With the launch of the new Travelcar car-sharing service in Los Angeles, French automaker PSA has made its first tentative step back into the U.S. market since the Peugeot brand pulled up stakes in 1991.
The modest project is part of a “three-phase approach” that will eventually see PSA start selling cars in the United States, Larry Dominique, an auto industry veteran and the new North American head of PSA operations, told TheDetroitBureau.com, in an exclusive interview.
How soon you’ll see any of the PSA brands on dealer lots – indeed, whether the French company will rely on a conventional distribution model in the U.S. – hasn’t been determined yet, Dominique cautioned. With the launch of Travelcar, PSA begins exploring a number of options that could eventually include the establishment of an American manufacturing presence.
“We now have an opportunity to look at the industry, look a sales and marketing, from a greenfield point of view,” Dominique explained during an hour-long telephone interview. “We’re taking a three-phase approach to coming back to the market because you can’t just take vehicles designed for Europe and plop them back into the U.S.”
The decision to launch with Travelcar – a partnership between that car-sharing service and PSA’s Free2Move subsidiary – is anything but random. Like a growing line-up of major manufacturers, the French carmaker is convinced there will be growing demand for non-traditional mobility services, such as car- and ride-sharing. Those new operations have been grouped together under the Free2Move brand.
(For more on the PSA story, Click Here.)
Initially, Travelcar will operate out of LAX, the busy Los Angeles airport. Travelers will be able to park for a reduced rate at the service’s lot. While on the road, their vehicles will be rented out to inbound travelers for about half the price of a conventional daily car rental service, a share of that money going to the owners.
“At some point, we will have the opportunity to put our own (PSA) cars into those mobility services,” said Dominique.
To get there, the French company will have to first take a number of steps. For one thing, it will have to decide which brand or brands to bring back to the U.S. It currently operates three marques: Peugeot, Citroen and DS. Last month, it also agreed to purchase the Opel and Vauxhall brands from General Motors.
“We haven’t chosen yet which brand we will bring back, but for now, we have talked about a single brand,” Dominique said. “We need to focus on building, selling and marketing a single brand, and adding a second brand would be a distraction.”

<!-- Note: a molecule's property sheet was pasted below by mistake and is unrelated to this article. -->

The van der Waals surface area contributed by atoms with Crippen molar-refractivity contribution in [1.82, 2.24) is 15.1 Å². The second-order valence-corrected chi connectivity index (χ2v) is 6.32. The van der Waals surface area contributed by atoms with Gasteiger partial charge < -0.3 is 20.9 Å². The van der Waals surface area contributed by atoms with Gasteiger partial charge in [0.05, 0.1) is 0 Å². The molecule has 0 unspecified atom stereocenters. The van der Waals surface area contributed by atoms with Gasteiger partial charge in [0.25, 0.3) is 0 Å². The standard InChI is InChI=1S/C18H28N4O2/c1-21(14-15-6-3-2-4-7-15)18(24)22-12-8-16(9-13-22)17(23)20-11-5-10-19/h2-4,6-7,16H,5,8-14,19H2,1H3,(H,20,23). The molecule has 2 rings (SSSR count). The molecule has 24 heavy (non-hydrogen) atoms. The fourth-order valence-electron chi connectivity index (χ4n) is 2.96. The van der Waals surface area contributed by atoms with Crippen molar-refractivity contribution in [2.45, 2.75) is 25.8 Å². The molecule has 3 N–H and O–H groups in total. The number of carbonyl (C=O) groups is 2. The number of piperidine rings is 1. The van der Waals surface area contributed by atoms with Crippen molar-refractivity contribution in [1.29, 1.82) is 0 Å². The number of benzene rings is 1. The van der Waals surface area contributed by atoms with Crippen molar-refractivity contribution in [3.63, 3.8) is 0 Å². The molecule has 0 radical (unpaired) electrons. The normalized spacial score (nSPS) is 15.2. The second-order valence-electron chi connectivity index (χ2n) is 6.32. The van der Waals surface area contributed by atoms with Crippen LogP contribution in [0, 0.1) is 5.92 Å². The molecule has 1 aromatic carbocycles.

(Peugeot 3008 named European Car of the Year. Click Here for the story.)
By putting cars into the Travelcar service – which will expand to other locations around the U.S., PSA hopes to get some consumer insight that will help it decide not only which brand to bring back but how to go to market.
“One of the most exciting things,” said Dominique, “is that we are completely greenfield in terms of sales and marketing in the U.S. We have no legacy,” as all old Peugeot dealers were shuttered after the company left the States 26 years ago. “So, I have a very unique opportunity in terms of what we might be able to do. But, at the end of the day, we want to see what customers want us to do.”
One possibility, he acknowledged, would be to adopt the factory-owned store model adopted by Tesla. But that may not be the right fit. For one thing, a number of states, such as Michigan, have barred the battery-carmaker. Others have crafted limited exemptions from state franchise laws that wouldn’t apply to other new entrants like PSA.
In today’s rapidly evolving automotive market, there are a number of opportunities, including online sales, but Dominique stressed that PSA is not committed to abandoning the classic franchised dealer model, noting, “there are a lot of very progressive dealer groups out there” that might offer some new ways to not only improve customer satisfaction but also create new business opportunities.
Through the Free2Move unit, PSA hopes to create new ways to monetize mobility services, PSA Group Carlos Tavares has said.
Among the many other questions facing Dominique and his small U.S. team will be what products to launch a return with. As with other brands coming back into the market, the French maker will likely roll out products in sequence, trying to focus on current trends. But don’t expect to see it limit the line-up to, for example, SUVs.
“We must participate in all the key, high volume segments in the United States,” including compact and midsize sedans, as well as SUVs, Dominique said, adding that this is “the only way to have enough sustainable volume to succeed.” One high-volume segment that PSA isn’t considering is the full-size pickup.
As it develops its plans for a U.S. return, virtually everything is on the table, said Dominique. That includes “industrialization.” At least initially, expect to see PSA import its vehicles from various plants in its existing global production network. Longer-term, it will have to consider factors that might include a “border tax” proposed by Pres. Donald Trump.
“The way were approaching this,” said Dominique, “ is that when it makes sense, volume-wise, regulation-wise or culturally we’ll consider industrialization, but right now it is not on our scope.”
What is on the scope is pretty challenging considering the small size of PSA’s U.S. team. By the end of 2017, Dominique hopes to have a dozen people in place, “but we’ll ramp up pretty rapidly after that.”
Perhaps the most immediate question will be determining where to base the new company. “We’ve narrowed it down to three cities,” said Dominique, adding that, “we’ll announce it over the summer.”
(PSA buys Opel, but deal could take years to complete. Click Here for the story.)